The simple exercise of stopping and starting the flow of urine and contracting those same muscles throughout the day can help to increase a child’s awareness and control over a full bladder.
There are also a number of other types of bladder exercises. Some are designed to stretch the bladder and others to strengthen it. Some can be unpleasant and have been cited as potentially causing a bladder infection. Those are the ones to stay away from.
Exercises alone have not been shown to stop bedwetting. However, combined with other solutions to end bedwetting, exercises support the child’s body in learning to stay dry.
BEST FOR: 5 year olds and older.
8. Bedwetting Alarms
Alarms sound when a child wets the bed by sensing moisture. Eventually, children using bedwetting alarms learn to wake up when their bladders are full.
The success rate of bedwetting alarms is good compared to other options with 60-80% improvement for those who are committed to using the alarm. The relapse rate, however, is 41%.
They’re not the solution for everyone. Personally, I find them invasive. And from my research, I know that many families have a difficult time using alarms. In fact, adults who used alarms as children remember it as one of the worst times of their lives. While it may work, apparently, it’s not a fun thing.
Nonetheless, alarms are considered one of the most effective bedwetting solutions available.
With so many alarms on the market, prices vary. Note that some of the best alarms can be expensive.
BEST FOR: 7 year olds and older.
Desmopressin (DDAVP) is a synthetic form of the antidiuretic hormone that reduces urine production during sleep. It is fairly successful at helping a child stay dry, but bedwetting generally resumes once a child is no longer taking it. Some physicians recommend DDAVP in conjunction with bedwetting alarms, but this seems unnecessary because there is no real difference in long-term outcome.
While this medication may help a child stay dry at summer camp or for a sleepover, it’s not a long-term solution. And like all prescriptions, side effects can be an issue.
Tricyclic antidepressants have helped some children improve nighttime dryness, but the potential side effects, including death from overdose, are pretty severe. And like desmopressin, the relapse rate is significant.
And of course, medication can be an expensive solution with medical bills and prescriptions to fill and embarrassing doctor appointments for children.
BEST FOR: 7 year olds and older; Only as Doctor recommended.
10. Dry Bed Training
Dry bed training is a program of behavioral training that includes positive practice, fluid management, hourly waking, helping with clean-up, and praise. It also includes potentially negative interactions between parents and children, reprimanding children as part of the program, and shaming children by having them tell family visitors that they’re working on getting dry at night.
Dry bed training was first introduced in 1974. Studies show it to be as effective as alarms at ending bedwetting and more effective than alarms when considering relapse rates, pointing to retraining the brain as a viable option to end bedwetting. While the outcome is fairly good, some experts are concerned about the negative aspects and do not recommend it.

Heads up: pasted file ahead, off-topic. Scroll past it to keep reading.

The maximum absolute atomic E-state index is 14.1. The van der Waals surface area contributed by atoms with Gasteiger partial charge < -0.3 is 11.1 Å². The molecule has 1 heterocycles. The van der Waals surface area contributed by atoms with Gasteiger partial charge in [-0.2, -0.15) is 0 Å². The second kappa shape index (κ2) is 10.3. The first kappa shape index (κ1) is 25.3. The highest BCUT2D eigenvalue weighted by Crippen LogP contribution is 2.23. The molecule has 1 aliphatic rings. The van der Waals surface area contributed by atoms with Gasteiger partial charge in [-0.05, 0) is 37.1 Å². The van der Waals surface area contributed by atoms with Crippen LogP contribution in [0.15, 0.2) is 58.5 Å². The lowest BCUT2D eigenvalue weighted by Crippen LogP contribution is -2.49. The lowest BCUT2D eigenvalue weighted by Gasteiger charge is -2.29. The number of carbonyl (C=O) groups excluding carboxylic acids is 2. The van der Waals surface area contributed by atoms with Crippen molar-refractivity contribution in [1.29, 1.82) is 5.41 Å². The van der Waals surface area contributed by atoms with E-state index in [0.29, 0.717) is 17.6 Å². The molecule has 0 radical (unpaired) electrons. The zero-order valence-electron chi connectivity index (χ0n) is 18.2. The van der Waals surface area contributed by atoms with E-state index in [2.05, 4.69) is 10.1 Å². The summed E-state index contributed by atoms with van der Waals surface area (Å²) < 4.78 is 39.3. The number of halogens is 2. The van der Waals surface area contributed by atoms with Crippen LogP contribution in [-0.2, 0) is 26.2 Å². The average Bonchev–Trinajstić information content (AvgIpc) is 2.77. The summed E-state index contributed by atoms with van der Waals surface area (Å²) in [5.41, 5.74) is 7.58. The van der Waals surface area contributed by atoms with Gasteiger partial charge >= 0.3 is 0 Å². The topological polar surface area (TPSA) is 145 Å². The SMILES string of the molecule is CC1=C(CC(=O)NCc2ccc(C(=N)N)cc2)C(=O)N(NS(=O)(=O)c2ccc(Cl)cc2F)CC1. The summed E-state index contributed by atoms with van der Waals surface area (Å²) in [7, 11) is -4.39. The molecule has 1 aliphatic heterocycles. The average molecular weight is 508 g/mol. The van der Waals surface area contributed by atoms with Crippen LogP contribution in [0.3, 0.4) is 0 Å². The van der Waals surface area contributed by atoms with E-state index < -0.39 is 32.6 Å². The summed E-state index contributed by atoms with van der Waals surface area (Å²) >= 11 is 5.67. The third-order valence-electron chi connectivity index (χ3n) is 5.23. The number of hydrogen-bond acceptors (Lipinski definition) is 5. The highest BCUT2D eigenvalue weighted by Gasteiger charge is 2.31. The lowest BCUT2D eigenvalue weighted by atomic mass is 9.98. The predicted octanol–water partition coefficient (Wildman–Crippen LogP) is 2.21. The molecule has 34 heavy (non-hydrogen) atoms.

I agree that there is no place for negative and damaging facets to any program designed to teach children to stay dry at night. Studies confirm that people learn best in positive, encouraging environments. Also, children who are wetting the bed already feel badly enough without adding to their discouragement and embarrassment with negative training.
BEST FOR: None due to negative aspects.
Chiropractic adjustments have not been shown in any studies to stop bedwetting. However, there are stories from children and families that point to chiropractic as their solution to stop bedwetting.
We did try chiropractic with one of our sons. He enjoyed the adjustments, but it did nothing for his bedwetting.
BEST FOR: 7 year olds and older, but assess case by case; Only as Doctor recommended.
I am not an expert in herbal treatments for bedwetting, of which there are many. There is no evidence that herbal treatments stop bedwetting, but like chiropractic, there are stories for families and children that herbs worked.
BEST FOR: 7 year olds and older, but proceed with caution as herbs are not regulated.
This is another solution that there is no evidence that it stops bedwetting, but individual stories from some families say it worked for them.
BEST FOR: 7 year olds and older, but assess case by case; only as Doctor recommended.
Acupuncture requires a visit to a practitioner. While there are no known negative side effects with acupuncture, it has little effectiveness at stopping bedwetting.
BEST FOR: 7 year olds and older, but assess case by case; only as Doctor recommended.
15. Diet Changes
There is some evidence that certain foods can irritate the bladder. Also, some foods and drinks are natural diuretics that stimulate urine production. While a person would have to take in an awful lot of these diuretics for them to cause bedwetting, eliminating them does not hurt anything.
Caffeine in sodas and chocolate is a mild diuretic. Citrus juice, artificial flavors, food dyes, and synthetic sweeteners have all been named as bladder irritants.
BEST FOR: Case by case, assess the family’s and child’s diet.
16. Relieve Constipation
Constipation can cause bedwetting. Stool in the rectum puts pressure on the bladder and limits the bladder’s capacity for urine. It can make it difficult for children to hold their urine all night. Assessing a child’s toileting habits might give an indication if this is something to check out. This is one case where knowing the cause of bedwetting is important to knowing how to stop bedwetting.
BEST FOR: 7 year olds and older; consult Doctor.
17. Stop Punishment for Wet Nights
Studies report that around 30% of parents admit to punishing for wet nights. My guess is the number is higher than that, especially if we consider all the disappointment and frustration that parents demonstrate to their child. I’m not proud of it and I really don’t want to admit it, but I did punish one of our sons before realizing it was making things worse.